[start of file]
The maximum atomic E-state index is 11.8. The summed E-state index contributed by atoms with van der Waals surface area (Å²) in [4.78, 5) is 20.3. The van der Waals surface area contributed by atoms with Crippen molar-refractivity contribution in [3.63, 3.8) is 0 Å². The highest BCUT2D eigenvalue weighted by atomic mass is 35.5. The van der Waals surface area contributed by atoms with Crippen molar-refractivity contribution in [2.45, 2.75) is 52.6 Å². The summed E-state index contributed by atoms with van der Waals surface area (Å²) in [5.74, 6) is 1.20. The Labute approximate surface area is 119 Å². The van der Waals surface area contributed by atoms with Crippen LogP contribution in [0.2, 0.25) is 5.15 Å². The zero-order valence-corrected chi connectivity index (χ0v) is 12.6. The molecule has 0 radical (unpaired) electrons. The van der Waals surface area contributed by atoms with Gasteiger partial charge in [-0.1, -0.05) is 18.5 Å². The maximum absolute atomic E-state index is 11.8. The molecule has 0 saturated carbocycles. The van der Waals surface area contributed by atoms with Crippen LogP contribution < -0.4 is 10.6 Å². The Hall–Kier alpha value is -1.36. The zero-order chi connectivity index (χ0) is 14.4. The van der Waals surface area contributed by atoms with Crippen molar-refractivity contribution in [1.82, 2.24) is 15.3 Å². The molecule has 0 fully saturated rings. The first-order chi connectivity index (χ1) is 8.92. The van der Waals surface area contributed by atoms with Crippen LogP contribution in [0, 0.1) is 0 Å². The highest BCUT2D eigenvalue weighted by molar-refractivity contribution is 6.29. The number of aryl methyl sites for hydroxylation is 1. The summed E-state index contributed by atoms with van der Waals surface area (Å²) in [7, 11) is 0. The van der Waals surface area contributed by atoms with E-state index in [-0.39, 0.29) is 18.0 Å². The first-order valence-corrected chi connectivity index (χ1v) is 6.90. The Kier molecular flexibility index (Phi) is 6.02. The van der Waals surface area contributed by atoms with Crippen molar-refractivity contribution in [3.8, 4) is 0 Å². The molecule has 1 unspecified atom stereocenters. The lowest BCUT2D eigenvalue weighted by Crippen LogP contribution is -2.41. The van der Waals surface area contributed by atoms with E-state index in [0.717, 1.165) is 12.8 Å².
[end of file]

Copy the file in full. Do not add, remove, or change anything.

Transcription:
The maximum atomic E-state index is 11.8. The summed E-state index contributed by atoms with van der Waals surface area (Å²) in [4.78, 5) is 20.3. The van der Waals surface area contributed by atoms with Crippen molar-refractivity contribution in [3.63, 3.8) is 0 Å². The highest BCUT2D eigenvalue weighted by atomic mass is 35.5. The van der Waals surface area contributed by atoms with Crippen molar-refractivity contribution in [2.45, 2.75) is 52.6 Å². The summed E-state index contributed by atoms with van der Waals surface area (Å²) in [5.74, 6) is 1.20. The Labute approximate surface area is 119 Å². The van der Waals surface area contributed by atoms with Crippen LogP contribution in [0.2, 0.25) is 5.15 Å². The zero-order valence-corrected chi connectivity index (χ0v) is 12.6. The molecule has 0 radical (unpaired) electrons. The van der Waals surface area contributed by atoms with Gasteiger partial charge in [-0.1, -0.05) is 18.5 Å². The maximum absolute atomic E-state index is 11.8. The molecule has 0 saturated carbocycles. The van der Waals surface area contributed by atoms with Crippen LogP contribution < -0.4 is 10.6 Å². The Hall–Kier alpha value is -1.36. The zero-order chi connectivity index (χ0) is 14.4. The van der Waals surface area contributed by atoms with Crippen molar-refractivity contribution in [1.82, 2.24) is 15.3 Å². The molecule has 0 fully saturated rings. The first-order chi connectivity index (χ1) is 8.92. The van der Waals surface area contributed by atoms with Crippen LogP contribution in [0, 0.1) is 0 Å². The highest BCUT2D eigenvalue weighted by molar-refractivity contribution is 6.29. The number of aryl methyl sites for hydroxylation is 1. The summed E-state index contributed by atoms with van der Waals surface area (Å²) in [7, 11) is 0. The van der Waals surface area contributed by atoms with E-state index in [-0.39, 0.29) is 18.0 Å². The first-order valence-corrected chi connectivity index (χ1v) is 6.90. The Kier molecular flexibility index (Phi) is 6.02. The van der Waals surface area contributed by atoms with Crippen molar-refractivity contribution in [3.8, 4) is 0 Å². The molecule has 1 unspecified atom stereocenters. The lowest BCUT2D eigenvalue weighted by Crippen LogP contribution is -2.41. The van der Waals surface area contributed by atoms with E-state index in [0.717, 1.165) is 12.8 Å².